In spite of the polar positions of the United States and China in the global system, during the past dozen years their economies have become intertwined to such a degree that one is tempted to speak of an emerging new giant macroeconomic entity with a common metabolism — at least with regard to some of the more important modern industrial sectors like carmaking or electronics.

Integration or “twinning” of the two economies includes as its major process relocation of a considerable part of the U.S. automobile industry to China. This has contributed to almost overwhelming outsourcing practices that have become typical for this multilayered industrial sector of truly global dimensions.

It was conventional economic integration, in its regional form, that helped North American carmaking survive the first surge of global competition in the 1960s when the U.S. market had been challenged by European and Japanese companies.

The Automobile Agreement of 1965 between the U.S. and Canada transformed this vital industrial sector and paved the way for more comprehensive free trade arrangements. The North American Big Three remained intact, while foreign competitors began switching from export operations to building up their production facilities first in the U.S. and Canada, then in Mexico.

In recent decades, it was again the battle for survival that gave strong impetus to U.S. big business to change its production mode, although the scenario was quite different. This time, North American carmakers first began to establish outsourcing relations with the existing cheap-labor producers in Mexico (via NAFTA) and in China, and later to relocate considerable parts of their own operations to the same destinations (mostly through foreign direct investment and joint ventures). Thus “delocalization” of the automobile industry, as well as of some other high-tech sectors, began and gradually took macroeconomic dimensions and a peculiar form of “twinning.”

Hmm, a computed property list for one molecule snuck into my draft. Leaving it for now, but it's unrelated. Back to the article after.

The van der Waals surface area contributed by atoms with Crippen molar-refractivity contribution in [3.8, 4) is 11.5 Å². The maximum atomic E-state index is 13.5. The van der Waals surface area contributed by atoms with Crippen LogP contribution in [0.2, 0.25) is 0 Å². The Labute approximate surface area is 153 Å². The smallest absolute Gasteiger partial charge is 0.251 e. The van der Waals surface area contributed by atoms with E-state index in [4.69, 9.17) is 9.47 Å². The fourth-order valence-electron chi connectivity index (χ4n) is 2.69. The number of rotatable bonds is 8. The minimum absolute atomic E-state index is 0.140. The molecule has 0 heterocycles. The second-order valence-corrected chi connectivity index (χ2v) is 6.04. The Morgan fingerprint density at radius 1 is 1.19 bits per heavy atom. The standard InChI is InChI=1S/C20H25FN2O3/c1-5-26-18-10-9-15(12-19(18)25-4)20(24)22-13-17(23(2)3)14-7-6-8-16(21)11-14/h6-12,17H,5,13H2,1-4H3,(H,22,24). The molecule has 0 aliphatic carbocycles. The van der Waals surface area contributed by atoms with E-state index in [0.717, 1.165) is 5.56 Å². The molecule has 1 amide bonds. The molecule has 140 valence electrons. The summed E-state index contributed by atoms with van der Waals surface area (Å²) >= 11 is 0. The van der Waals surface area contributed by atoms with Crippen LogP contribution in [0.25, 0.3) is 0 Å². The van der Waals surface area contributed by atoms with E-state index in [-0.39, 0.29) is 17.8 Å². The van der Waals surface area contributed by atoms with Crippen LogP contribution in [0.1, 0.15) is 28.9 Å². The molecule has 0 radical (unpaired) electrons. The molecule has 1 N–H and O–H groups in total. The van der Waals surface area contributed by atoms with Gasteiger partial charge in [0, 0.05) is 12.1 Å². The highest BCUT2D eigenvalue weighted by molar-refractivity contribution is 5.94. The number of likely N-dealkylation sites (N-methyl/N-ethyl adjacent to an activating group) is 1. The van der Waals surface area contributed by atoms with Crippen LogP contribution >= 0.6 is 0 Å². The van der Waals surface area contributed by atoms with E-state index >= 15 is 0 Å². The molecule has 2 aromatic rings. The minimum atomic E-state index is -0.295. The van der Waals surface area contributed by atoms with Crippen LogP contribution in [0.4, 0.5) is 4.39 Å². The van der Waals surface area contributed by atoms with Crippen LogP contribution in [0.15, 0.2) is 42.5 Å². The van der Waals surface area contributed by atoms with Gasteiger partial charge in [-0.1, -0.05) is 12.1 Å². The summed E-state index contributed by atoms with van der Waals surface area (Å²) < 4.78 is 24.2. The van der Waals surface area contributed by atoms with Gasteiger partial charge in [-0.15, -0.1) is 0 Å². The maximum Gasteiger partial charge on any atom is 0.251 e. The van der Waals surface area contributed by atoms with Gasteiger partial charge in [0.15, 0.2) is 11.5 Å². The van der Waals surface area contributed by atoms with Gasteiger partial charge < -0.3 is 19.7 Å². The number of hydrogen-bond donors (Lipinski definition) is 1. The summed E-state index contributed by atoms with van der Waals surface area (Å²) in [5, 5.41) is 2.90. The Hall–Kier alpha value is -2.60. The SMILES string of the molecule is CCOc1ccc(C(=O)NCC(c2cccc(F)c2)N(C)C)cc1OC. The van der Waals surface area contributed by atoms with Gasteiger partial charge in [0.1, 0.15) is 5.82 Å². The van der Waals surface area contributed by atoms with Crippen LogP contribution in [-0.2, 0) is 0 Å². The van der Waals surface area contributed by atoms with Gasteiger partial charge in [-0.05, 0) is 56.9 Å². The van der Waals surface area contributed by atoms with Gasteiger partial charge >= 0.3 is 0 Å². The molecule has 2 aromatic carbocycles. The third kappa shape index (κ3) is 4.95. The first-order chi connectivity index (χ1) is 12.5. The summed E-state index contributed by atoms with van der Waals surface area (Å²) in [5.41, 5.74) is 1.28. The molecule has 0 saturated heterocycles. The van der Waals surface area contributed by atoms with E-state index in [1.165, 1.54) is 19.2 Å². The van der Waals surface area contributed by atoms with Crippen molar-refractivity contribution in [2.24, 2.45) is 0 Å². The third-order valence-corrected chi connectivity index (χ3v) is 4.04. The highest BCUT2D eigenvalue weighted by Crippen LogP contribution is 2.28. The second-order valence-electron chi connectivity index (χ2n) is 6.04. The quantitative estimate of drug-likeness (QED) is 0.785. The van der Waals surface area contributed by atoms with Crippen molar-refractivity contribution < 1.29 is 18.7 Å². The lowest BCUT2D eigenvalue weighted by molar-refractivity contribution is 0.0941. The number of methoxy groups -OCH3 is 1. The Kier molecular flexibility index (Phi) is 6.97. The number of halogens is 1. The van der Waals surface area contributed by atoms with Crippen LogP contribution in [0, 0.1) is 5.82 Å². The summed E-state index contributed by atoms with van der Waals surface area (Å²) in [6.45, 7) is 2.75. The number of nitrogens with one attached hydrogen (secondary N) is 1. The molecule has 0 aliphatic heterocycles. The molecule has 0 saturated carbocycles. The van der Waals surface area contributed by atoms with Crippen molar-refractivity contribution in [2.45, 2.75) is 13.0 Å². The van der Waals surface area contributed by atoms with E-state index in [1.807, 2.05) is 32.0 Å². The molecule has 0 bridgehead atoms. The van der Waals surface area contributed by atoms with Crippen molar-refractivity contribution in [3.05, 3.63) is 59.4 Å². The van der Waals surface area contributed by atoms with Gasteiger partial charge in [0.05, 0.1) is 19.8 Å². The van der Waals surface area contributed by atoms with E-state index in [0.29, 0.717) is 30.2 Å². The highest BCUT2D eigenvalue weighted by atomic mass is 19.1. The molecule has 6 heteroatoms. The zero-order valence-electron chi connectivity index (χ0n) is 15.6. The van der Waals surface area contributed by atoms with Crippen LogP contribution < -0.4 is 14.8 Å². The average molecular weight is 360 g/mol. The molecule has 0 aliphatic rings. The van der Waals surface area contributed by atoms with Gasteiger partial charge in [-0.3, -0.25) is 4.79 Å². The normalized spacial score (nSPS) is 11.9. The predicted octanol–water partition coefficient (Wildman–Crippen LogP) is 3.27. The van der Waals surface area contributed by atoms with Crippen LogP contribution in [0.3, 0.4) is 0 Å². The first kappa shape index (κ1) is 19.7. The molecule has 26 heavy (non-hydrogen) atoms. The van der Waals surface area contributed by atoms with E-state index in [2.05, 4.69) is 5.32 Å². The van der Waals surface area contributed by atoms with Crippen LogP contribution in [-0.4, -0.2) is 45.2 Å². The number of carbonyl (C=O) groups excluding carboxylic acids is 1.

As a result, U.S. production went down from almost 12.8 million cars in 2000 to 11.9 million in 2005 and, under the impact of the global crisis, to 5.7 million in 2009. During the same periods, Chinese output grew from less than 2.1 million cars to 5.7 million, and to 13.8 million (crisis or no crisis). Of course, those were not only U.S. producers that went to China to outsource components and arrange assembly there. European, Japanese and South Korean firms are well represented in “Chinese” carmaking, but it is the scale of American presence that looks so awe-inspiring.

In this connection, it is worthwhile to note that, in the course of the current global financial and economic crisis, it was primarily foreign-owned companies engaged in production of cars and components that first got into trouble in China, with some of them even compelled to declare bankruptcy. One could think “twinning” was in serious jeopardy.

Nothing like it! The bankrupt companies simply changed ownership, coming in most cases under local control without — and this is the most important point — giving up their production profile or existing technological ties. The official China stimulates this process and gives the new owners its backing, helping them survive and go on with fulfilling their international obligations. Thus industrial cooperation and outsourcing practices remain intact and may develop even further through measures directed at modernization and diversification.